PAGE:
5. Avadyyrm

    Avadyyrm Scribe

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    Thanks for the advice. I wanted to make sure that it made sense for the reader. I will probably scale back the nuclear fallout and just make it a wasteland because as you stated it would make more sense and be more feasible.
     
  6. ThinkerX

    ThinkerX Myth Weaver

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    I would also suggest this: once, centuries earlier, the technological land and the medieval one were the same. or at least part of a similar group of countries with similar outlooks. Something happened, though. Maybe an astonishing proto-scientist or a group of such caught the eye of the local monarch, accomplishing some task deemed impossible via magic. Said monarch threw his support behind these scientific types, probably over vehement religious objections, causing a split. The scientists formed a technical school that produced wonder after wonder to the increasing ire of the still feudal neighbors. Then, a split occurred in the technological realm, eventually leading to the nuclear holocaust. Make it more interesting, the more potent technological secrets were confined to an arrogant, intrigue ridden (secret) society - remnants of which still exist.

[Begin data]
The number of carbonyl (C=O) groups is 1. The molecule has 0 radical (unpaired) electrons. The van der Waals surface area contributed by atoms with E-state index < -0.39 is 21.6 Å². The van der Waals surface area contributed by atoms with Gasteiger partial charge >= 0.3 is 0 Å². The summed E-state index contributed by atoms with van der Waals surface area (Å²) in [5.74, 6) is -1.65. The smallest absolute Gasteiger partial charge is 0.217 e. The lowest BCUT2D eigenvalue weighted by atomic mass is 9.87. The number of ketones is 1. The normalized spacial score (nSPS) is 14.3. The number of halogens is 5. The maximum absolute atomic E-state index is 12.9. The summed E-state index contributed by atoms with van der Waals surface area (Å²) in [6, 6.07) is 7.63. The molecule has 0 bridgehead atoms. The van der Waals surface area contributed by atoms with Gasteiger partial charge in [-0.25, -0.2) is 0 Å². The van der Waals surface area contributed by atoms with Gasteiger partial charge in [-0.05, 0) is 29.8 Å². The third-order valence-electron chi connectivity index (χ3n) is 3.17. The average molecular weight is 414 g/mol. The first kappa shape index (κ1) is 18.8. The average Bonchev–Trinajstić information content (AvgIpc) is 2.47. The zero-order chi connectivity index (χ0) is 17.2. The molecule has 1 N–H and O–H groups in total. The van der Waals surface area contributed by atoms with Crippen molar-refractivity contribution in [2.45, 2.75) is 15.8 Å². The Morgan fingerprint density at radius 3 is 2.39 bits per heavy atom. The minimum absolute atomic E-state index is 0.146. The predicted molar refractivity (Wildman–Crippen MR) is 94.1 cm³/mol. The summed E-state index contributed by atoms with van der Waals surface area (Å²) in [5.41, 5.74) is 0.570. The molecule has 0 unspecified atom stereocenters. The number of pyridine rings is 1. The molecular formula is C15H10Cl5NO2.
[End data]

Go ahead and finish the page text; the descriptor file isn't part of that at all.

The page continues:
To this day, the remnants of the technological society see the medieval nations as superstitious barbarians, while the priests of the feudal realms put forth the demise of the technological lands as an example of mortal folly and the need for divine guidance - all with appropriate vocabulary.
     
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  7. Prince of Spires

    Prince of Spires Troubadour

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    The one thing you do need to explain, since there seems to be fairly easy interaction, is why there is a technology level difference. Yes, technology develops at different speeds in different parts of the world. But once you have extensive communication between places that technology gets exchanged. Especially when the difference is this big. Someone will see the potential for profit by introducing the technologies to a certain place or a government will do everything it can to steal these secrets.

    Silk is a good real world example here. China had a monopoly on the production of silk, with high prices and limited supply as a consequence. Which also led to people and governments actively trying to figure out how to produce it, and eventually succeeding by smuggling silk worms out of china. And that's just a case for fancy clothing. Imagine to what lengths you would go if you knew someone had refrigeration or penicillin.

    Note that I'm not saying there can't be a difference, just that the there should be a reason other than "they're far apart" in my opinion.
     
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  8. Night Gardener

    Night Gardener Sage